Views | Traders versus farmers

Views | Traders versus farmers

Traders and shop keepers across the country went on strike last week to protest against any move to increase foreign direct investment in the retailing sector.

Consumers who could benefit from the coming of large stores do not have the political heft to support the government on this. So it is good to see farmer organizations making their voice heard over the weekend. A few farmer organizations from North India met the government to offer support for the opening of the retail trade to global giants such as Walmart and Tesco. Earlier this year, groups such as Bharat Krishak Samaj, Shetkari Sanghatana, Consortium of Indian Farmers’ Associations and All India Vegetable Growers’ Association have offered support for such a policy. In a way, large farmers are now in opposition against small retailers.

The trading cartels that control agricultural markets are politically well connected. That is one reason why most states have not yet amended laws relating to their Agricultural Produce Marketing Committees (APMCs). Their reform is central to the attempts to modernize the rural supply chain.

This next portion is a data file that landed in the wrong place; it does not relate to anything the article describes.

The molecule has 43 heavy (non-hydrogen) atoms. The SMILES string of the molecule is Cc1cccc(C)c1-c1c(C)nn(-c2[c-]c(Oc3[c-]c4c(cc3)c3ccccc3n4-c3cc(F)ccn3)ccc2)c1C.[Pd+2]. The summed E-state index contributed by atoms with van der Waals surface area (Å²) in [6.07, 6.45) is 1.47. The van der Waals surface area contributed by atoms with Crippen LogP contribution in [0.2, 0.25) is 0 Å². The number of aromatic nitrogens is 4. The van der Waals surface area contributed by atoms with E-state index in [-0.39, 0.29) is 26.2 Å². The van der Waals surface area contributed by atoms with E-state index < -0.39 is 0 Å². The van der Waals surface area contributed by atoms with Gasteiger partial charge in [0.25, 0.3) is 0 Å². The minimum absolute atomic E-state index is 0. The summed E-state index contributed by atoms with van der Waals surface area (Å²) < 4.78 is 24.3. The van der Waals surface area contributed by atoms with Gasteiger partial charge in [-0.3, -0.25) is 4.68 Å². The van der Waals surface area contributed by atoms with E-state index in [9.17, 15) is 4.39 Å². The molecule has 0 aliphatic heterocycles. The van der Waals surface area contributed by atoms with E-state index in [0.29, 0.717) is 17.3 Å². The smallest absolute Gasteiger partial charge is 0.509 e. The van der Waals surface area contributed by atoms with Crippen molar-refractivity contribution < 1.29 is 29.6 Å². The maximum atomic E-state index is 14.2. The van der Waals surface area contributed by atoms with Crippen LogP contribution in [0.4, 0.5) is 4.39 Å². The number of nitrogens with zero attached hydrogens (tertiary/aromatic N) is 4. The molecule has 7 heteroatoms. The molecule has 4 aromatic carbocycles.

Indian farmers are already facing cost pressures, thanks to the rising prices of labour and inputs. They have a stake in a more efficient supply chain that would reduce the number of middlemen and give them a higher proportion of the final price paid by urban consumers. The farmer movement has been in retreat since its glory days in the 1980s, as the politics of class has become more powerful than the politics of economic interests.

Indian farmer organizations seem to understand better than political parties who pretend to represent their interests: modern retail chains are good for farmers with marketable surpluses.

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